"How did it come to pass that an opposition's measure of a president's foreign policy was all or nothing, success or "failure"? The answer is that the political absolutism now normal in Washington arrived at the moment--Nov. 7, 2000--that our politics subordinated even a war against terror to seizing the office of the presidency." - Daniel Henninger - WSJ 11/18/05
"the slovenliness of our language makes it easier for us to have foolish thoughts." - George Orwell

Tuesday, February 20, 2007

Whose “Intelligence,” is more Intelligent? The MSM or Governments

I was alerted to the existence of this “piece” by an article written my James S. Robbins at National Review Online, entitled, “Al Qaeda is back?

The Robbins article questions the nearly unanimous opinion as fact, that the U.S. is losing or fighting a losing battle against the almost omnipotent al Qaeda. The article here, may appear to some as a piece preaching to the choir, but isn’t to anyone that may be interested in weighing the possibilities/points themselves.

That said I’m off in a slightly different direction; that being questioning the “balance,” of the decision(s) made by the msm writers and editorialists as to which “facts” are the appropriate ones for a given article.

Last week I posted regarding an editorial or two, the writers of which appeared to use their own paper as the source for the “facts.” This I believe is part of the msms problem; that being the bubble they inhabit forces them to use their own material, which in turn strengthens the belief that they know these tidbits as fact because they read it in the paper.

On Valentines Day of all times, the NY Times railed on the Bush Administration regarding the tentative agreement with North Korea asking (italics mine):

“The obvious question to ask is: What took so long? And even more important: Will President Bush learn from this belated success? Will he finally allow his diplomats to try negotiation and even compromise with other bad and undeniably dangerous governments?”

I in turn asked:

"What took so long? What is taking the Times so long? The Times and those opposed to “anything Bush,” insisted upon a “multi-lateral (while ignoring anything “multi” about it),” response to Saddam’s Iraq, while insisting upon a “uni-lateral (is there a pattern of opposites here?),” approach to North Koreas snubbing of the infamous 1994 “Agreed Framework.”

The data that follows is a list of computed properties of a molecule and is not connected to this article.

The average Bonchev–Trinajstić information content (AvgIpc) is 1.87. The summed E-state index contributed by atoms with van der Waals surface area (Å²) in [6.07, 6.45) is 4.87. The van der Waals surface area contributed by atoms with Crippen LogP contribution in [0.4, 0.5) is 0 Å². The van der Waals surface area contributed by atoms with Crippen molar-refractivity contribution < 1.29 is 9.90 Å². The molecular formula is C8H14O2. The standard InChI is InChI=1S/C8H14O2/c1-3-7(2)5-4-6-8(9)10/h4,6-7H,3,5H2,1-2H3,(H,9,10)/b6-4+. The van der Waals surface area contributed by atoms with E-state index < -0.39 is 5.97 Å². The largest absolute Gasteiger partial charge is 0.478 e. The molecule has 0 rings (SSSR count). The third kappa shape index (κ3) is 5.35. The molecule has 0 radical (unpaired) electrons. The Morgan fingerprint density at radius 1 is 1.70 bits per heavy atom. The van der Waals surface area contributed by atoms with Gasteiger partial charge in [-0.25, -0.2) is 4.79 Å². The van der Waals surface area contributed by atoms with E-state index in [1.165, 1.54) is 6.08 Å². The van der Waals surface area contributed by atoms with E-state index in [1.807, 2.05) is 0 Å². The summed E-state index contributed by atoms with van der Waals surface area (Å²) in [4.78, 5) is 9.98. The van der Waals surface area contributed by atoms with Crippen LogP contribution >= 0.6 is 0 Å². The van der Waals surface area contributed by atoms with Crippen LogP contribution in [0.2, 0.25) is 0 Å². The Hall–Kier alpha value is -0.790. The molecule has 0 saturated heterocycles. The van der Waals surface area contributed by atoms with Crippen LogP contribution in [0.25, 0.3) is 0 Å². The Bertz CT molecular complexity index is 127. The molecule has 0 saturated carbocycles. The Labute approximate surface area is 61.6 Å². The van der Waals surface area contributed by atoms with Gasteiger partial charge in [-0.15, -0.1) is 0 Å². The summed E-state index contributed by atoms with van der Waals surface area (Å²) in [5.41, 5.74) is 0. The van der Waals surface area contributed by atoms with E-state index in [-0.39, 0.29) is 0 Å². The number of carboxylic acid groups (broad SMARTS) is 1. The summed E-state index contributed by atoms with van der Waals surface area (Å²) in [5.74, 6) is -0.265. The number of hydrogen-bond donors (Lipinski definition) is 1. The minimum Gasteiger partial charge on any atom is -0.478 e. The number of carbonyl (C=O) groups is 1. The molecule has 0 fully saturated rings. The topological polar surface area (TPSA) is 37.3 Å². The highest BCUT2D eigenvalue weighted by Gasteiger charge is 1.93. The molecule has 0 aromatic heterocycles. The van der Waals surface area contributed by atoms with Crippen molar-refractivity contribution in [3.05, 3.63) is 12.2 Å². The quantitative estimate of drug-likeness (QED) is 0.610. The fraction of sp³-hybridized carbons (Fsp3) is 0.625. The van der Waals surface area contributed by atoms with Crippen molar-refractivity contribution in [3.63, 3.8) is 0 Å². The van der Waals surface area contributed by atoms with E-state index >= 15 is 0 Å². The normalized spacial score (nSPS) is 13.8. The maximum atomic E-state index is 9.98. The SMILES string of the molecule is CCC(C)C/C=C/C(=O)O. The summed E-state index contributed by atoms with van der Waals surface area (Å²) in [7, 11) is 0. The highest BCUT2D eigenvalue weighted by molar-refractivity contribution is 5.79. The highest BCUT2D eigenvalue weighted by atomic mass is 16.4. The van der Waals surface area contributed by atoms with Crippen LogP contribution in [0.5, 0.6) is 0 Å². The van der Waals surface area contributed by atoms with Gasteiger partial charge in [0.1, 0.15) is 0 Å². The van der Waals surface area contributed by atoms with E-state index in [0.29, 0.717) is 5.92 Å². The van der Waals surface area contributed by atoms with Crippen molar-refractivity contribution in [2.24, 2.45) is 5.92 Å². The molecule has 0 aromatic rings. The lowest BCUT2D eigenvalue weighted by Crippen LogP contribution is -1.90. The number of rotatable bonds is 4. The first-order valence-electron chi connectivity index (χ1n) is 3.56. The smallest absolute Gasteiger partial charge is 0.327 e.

The day previous found the editorial board up in arms over the “nameless briefers,” involved in the “supersecret briefing in Baghdad by a group of American military officials whose names could not be revealed.” Yet another instance of lessons not learned; “how little this administration has learned from its failures is a constant source of amazement. It seems the bigger the failure, the less it learns.”

I wondered which scenario the paper felt would suffice in satisfying its unquenchable need for meat from either the left or right buttock of the president, since the editorial took both sides, which leaves nothing to counter with. Here, they expect conclusiveness:

“And perhaps in time, the administration will be able to prove conclusively that the weapons came from arms factories in Iran.”

Yet, a little further down:

“We have no doubt about Iran’s malign intent. Iran is defying the Security Council’s order to halt its nuclear activities, and it is certainly meddling inside Iraq.”

Ultimately, I guess neither scenario will satisfy the paper.

The Washington Post had an article that does not allow for any possibility of anything, save for what it sees as obvious, which can be found in my post “The Demuring Pace on Iran and the Possibility Denying Media.” The Post also uses various language and “facts” to “color our news.”

Today, thanks to Mr. Robbins (I had no time for perusing today, except for Robbins and the article in question), I get to note the hypocritical “balance,” of the NY Times again, and only one paragraph is needed as example:

“The intelligence and counterterrorism officials would discuss the classified intelligence only on the condition of anonymity. They would not provide some of the evidence that led them to their assessments, saying that revealing the information would disclose too much about the sources and methods of intelligence collection.”

An awful wordy and redundant post on my part if only to illustrate the obvious (though not to them or are they just dishonest); the msm is not a font of balanced honesty or its most trusted source for information, facts and history is itself. Oh yeah, and the impression one gets that "anonymity" is only acceptable to the "trusted" elite media.

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